With all the pros and cons of networked workers in mind, a couple particular things jumped out at me. The first is that while networked workers might be less reliant on the traditional manger role, there is still a great need for leadership. Aside from the benefit in job satisfaction discussed above, a leader can provide the vision and guidance to employees. With proper and effective leadership the opportunities of a freely available internet and networked workforce are more easily turned into competitive advantages and can outweigh the negatives. 


Bednarz, A. (2013, February 28). Is Yahoo's telework ban shortsighted or savvy? Data says both. NetworkWorld. Retrieved from

Jarche, H. (2013, November 5). Networks are the new companies. [Web log comment]. Retrieved from

Weinberger, D. (2011). Too big to know: Rethinking knowledge now that the facts aren't the facts, experts are everywhere, and the smartest person in the room is the room. New York, NY: Basic Books.

Thursday, February 2, 2017

The Changing Nature of Work and Leading in a Wirearchy

It's no secret that the Internet and technological growth have changed the nature of how people interact with knowledge. This shift in knowledge and knowledge management (as discussed in last weeks blog post) can even been argued to have changed how people think. Due to the web's nature and shape, hyperlink thinking as Weinberger (2011) described it, has changed information from being presented in a long form. He expands upon this idea in his book Too Big to Know, when discussing how long form knowledge was adopted to present information and make arguments based on having to work with a medium such as books, something that is no longer true today with the Internet (Weinberger, 2011). In addition to changing how people think, technology has also changed the way that people have begun working in dramatic ways; individually, in teams, and in organizations. Husband (2017) has developed a paradigm to explain the new way this work is structured, wirearchy.

Wirearchy can be described as "a dynamic two-way flow of  power and authority, based on knowledge, trust, credibility and a focus on results, enabled by interconnected people and technology" (Husband, 2017). My direct experience in a wirearchy is limited. That is in due largely in part because the military is, and in my opinion will continue to be for a long time, much closer to a traditional hierarchy in terms of both power and authority. I have, however, noticed the role technology has played in interconnecting people, a huge boast to an enterprise as complex and global as the military. And while still very traditional in many ways, the military is not immune to the very real changes that are occurring to other workplaces in the 21st century.

Workplace changes such as working in swarms and working with the collective, both changes that are described by Gartner in 2010, are also happening in the military despite the somewhat rigid hierarchy that exists. The fact is the military has always been a unique workplace environment, which in turn causes unique leadership challenges. However, leading in a hybrid wirearchy and traditional hierarchy will share some commonalities and Husband's (2017) core competencies of knowledge, trust, credibility and a results based focus are fairly universal.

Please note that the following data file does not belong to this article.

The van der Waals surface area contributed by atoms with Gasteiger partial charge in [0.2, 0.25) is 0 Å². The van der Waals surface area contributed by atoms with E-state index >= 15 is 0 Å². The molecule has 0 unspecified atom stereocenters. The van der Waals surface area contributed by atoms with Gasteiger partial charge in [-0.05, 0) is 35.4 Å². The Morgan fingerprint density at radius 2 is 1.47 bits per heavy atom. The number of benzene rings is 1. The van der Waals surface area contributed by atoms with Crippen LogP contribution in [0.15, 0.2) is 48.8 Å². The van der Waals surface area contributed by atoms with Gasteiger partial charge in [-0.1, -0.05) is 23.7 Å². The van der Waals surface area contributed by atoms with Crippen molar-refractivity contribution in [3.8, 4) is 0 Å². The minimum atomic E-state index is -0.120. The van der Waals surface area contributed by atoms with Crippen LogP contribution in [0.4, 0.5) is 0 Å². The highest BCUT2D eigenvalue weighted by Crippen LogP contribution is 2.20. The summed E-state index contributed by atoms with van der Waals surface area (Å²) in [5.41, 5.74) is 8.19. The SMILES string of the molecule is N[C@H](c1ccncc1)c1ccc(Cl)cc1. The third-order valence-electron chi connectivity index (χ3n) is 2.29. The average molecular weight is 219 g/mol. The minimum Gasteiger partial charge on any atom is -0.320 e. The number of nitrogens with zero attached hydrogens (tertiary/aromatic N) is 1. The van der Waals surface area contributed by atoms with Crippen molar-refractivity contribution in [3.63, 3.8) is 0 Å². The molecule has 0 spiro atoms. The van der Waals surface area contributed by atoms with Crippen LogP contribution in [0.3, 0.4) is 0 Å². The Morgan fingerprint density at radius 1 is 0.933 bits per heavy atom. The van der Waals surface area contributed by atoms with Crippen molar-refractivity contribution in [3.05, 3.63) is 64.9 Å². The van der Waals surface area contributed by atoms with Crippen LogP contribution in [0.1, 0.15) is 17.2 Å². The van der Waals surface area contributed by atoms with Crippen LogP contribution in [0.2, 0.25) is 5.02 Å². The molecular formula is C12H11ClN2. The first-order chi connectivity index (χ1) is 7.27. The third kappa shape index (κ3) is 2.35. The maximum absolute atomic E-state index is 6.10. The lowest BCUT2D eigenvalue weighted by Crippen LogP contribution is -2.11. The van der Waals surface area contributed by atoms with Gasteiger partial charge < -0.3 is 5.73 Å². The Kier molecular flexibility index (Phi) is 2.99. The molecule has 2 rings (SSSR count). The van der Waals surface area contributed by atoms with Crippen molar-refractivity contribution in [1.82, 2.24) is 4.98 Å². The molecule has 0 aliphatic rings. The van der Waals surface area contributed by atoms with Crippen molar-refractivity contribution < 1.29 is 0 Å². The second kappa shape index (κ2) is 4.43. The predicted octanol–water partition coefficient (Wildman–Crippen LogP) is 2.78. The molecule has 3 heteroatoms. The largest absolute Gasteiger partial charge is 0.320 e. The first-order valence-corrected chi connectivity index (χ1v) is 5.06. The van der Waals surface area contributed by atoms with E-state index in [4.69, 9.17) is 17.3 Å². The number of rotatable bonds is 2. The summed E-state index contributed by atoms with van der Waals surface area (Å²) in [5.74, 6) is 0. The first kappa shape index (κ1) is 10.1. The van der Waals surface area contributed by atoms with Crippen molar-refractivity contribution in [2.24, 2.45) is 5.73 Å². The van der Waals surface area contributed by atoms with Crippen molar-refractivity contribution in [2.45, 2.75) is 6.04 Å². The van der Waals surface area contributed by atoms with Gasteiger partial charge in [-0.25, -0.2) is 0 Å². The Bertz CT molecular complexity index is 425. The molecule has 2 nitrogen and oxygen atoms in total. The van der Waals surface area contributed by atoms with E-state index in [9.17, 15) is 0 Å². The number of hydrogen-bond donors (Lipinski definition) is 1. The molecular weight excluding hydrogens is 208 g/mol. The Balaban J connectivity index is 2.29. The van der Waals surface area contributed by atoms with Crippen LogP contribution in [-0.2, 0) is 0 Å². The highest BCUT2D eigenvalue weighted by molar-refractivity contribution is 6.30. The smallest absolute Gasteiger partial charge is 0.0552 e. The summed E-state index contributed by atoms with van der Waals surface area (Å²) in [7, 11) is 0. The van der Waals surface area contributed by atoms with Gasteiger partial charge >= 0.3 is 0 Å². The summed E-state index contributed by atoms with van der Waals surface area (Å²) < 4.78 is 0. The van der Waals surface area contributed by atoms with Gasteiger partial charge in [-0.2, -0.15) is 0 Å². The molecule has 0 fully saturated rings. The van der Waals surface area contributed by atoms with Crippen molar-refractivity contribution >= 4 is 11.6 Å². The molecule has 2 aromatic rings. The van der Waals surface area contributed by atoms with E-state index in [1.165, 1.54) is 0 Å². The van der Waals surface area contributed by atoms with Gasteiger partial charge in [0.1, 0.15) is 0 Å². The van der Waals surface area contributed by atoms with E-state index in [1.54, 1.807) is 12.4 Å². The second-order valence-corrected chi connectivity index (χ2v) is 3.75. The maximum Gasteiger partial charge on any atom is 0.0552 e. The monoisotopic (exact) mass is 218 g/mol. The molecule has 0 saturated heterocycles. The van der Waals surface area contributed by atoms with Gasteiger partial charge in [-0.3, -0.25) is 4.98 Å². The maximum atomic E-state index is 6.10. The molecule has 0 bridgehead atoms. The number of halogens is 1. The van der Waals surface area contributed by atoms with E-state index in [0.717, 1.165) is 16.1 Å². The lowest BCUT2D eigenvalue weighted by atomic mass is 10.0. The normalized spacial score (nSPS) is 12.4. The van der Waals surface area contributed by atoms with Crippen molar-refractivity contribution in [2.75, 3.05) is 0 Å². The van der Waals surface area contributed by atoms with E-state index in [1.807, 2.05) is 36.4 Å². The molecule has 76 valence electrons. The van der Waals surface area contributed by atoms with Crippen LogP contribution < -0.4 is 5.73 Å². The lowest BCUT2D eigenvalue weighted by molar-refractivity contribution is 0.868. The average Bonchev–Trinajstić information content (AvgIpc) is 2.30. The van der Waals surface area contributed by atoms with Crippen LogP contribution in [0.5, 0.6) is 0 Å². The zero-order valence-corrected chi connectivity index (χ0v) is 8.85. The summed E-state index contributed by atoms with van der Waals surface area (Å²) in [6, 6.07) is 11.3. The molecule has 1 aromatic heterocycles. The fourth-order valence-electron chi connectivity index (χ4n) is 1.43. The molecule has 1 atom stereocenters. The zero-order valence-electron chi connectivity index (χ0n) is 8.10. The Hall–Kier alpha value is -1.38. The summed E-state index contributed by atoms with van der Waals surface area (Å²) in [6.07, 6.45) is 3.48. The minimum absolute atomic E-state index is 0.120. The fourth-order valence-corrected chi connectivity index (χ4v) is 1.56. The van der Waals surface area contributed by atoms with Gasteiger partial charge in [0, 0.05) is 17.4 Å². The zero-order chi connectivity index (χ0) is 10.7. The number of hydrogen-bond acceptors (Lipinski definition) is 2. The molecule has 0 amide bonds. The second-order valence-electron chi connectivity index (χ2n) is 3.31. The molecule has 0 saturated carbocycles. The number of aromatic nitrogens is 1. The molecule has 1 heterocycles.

One thing that I did note in Fast Company's Top 5 Workplace Trends for 2017 article was prediction regarding the changing role of HR and analytics in recruiting and engagement. In early 2017, I took over a new role in my job and one of my duties is similar in nature to HR. I am recruiting/managing a small group of potential instructors to mentor for more advanced training opportunities later in their careers. Already I have begun to create a baseline of analytics to help form the program's methodology and evaluate its success. So in a way, that trend has already affected my workplace in 2017.


Dishman, L. (2016, 15 Dec). These are the top 5 workplace trends we'll see in 2017. Fast Company. Retrieved from

Goadsduff, L. (2010, 4 Aug). Gartner says the world of work will witness 10 changes during the next 10 years. Gartner: Stamford, CT. Retrieved from

Husband, J. (2017). What is wirearchy?. Retrieved from

Weinberger, D. (2011). Too big to know: Rethinking knowledge now that the facts aren't the facts, experts are everywhere, and the smartest person in the room is the room. New York, NY: Basic Books.

Thursday, January 26, 2017

Knowledge Management and the Internet

In his book Too Big To Know, David Weinberger (2011) gives a one definition of what knowledge is that is aligned with many classical ideas, mainly that knowledge has the characteristics of justified, true belief (p. 43). But in addition to what knowledge actually is or isn't, one thing that was typically agreed on is how the "truths" of the worlds were collected, on books and in the minds of experts.  However, Weinberger (2011) argues that due to the Internet and the networked nature of the world, the body of knowledge now lives on the network and not it books (p. 45). But the network is messy, and it makes getting to the truth even harder is many ways, despite the opportunities that networked knowledge creates. While reading Too Big To Know, I was reminded of a scene from the movie Men in Black discussing some of the problems that occur with knowledge: